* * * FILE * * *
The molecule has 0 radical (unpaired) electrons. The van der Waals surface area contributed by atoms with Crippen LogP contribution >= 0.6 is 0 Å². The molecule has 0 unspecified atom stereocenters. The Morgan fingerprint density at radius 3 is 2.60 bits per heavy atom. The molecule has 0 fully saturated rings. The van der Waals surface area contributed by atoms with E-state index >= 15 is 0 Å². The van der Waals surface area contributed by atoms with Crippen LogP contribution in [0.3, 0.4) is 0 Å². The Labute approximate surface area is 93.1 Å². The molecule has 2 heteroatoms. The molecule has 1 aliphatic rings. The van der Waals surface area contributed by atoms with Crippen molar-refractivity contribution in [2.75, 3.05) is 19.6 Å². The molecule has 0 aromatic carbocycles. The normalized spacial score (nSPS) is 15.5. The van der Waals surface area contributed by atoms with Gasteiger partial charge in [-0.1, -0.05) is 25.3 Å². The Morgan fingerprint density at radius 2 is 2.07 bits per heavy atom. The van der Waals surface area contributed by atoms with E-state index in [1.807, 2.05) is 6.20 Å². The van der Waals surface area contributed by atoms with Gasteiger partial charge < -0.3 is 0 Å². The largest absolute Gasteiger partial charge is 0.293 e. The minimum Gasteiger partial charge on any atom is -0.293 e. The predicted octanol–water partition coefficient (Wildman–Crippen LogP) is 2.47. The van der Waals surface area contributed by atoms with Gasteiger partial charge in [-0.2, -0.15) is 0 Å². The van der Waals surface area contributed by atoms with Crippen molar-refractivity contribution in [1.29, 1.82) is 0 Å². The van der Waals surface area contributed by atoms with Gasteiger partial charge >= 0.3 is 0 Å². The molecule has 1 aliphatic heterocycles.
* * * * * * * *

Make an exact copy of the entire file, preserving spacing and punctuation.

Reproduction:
The molecule has 0 radical (unpaired) electrons. The van der Waals surface area contributed by atoms with Crippen LogP contribution >= 0.6 is 0 Å². The molecule has 0 unspecified atom stereocenters. The Morgan fingerprint density at radius 3 is 2.60 bits per heavy atom. The molecule has 0 fully saturated rings. The van der Waals surface area contributed by atoms with E-state index >= 15 is 0 Å². The van der Waals surface area contributed by atoms with Crippen LogP contribution in [0.3, 0.4) is 0 Å². The Labute approximate surface area is 93.1 Å². The molecule has 2 heteroatoms. The molecule has 1 aliphatic rings. The van der Waals surface area contributed by atoms with Crippen molar-refractivity contribution in [2.75, 3.05) is 19.6 Å². The molecule has 0 aromatic carbocycles. The normalized spacial score (nSPS) is 15.5. The van der Waals surface area contributed by atoms with Gasteiger partial charge in [-0.1, -0.05) is 25.3 Å². The Morgan fingerprint density at radius 2 is 2.07 bits per heavy atom. The van der Waals surface area contributed by atoms with E-state index in [1.807, 2.05) is 6.20 Å². The van der Waals surface area contributed by atoms with Gasteiger partial charge < -0.3 is 0 Å². The largest absolute Gasteiger partial charge is 0.293 e. The minimum Gasteiger partial charge on any atom is -0.293 e. The predicted octanol–water partition coefficient (Wildman–Crippen LogP) is 2.47. The van der Waals surface area contributed by atoms with Gasteiger partial charge in [-0.2, -0.15) is 0 Å². The van der Waals surface area contributed by atoms with Crippen molar-refractivity contribution in [1.29, 1.82) is 0 Å². The van der Waals surface area contributed by atoms with Gasteiger partial charge >= 0.3 is 0 Å². The molecule has 1 aliphatic heterocycles.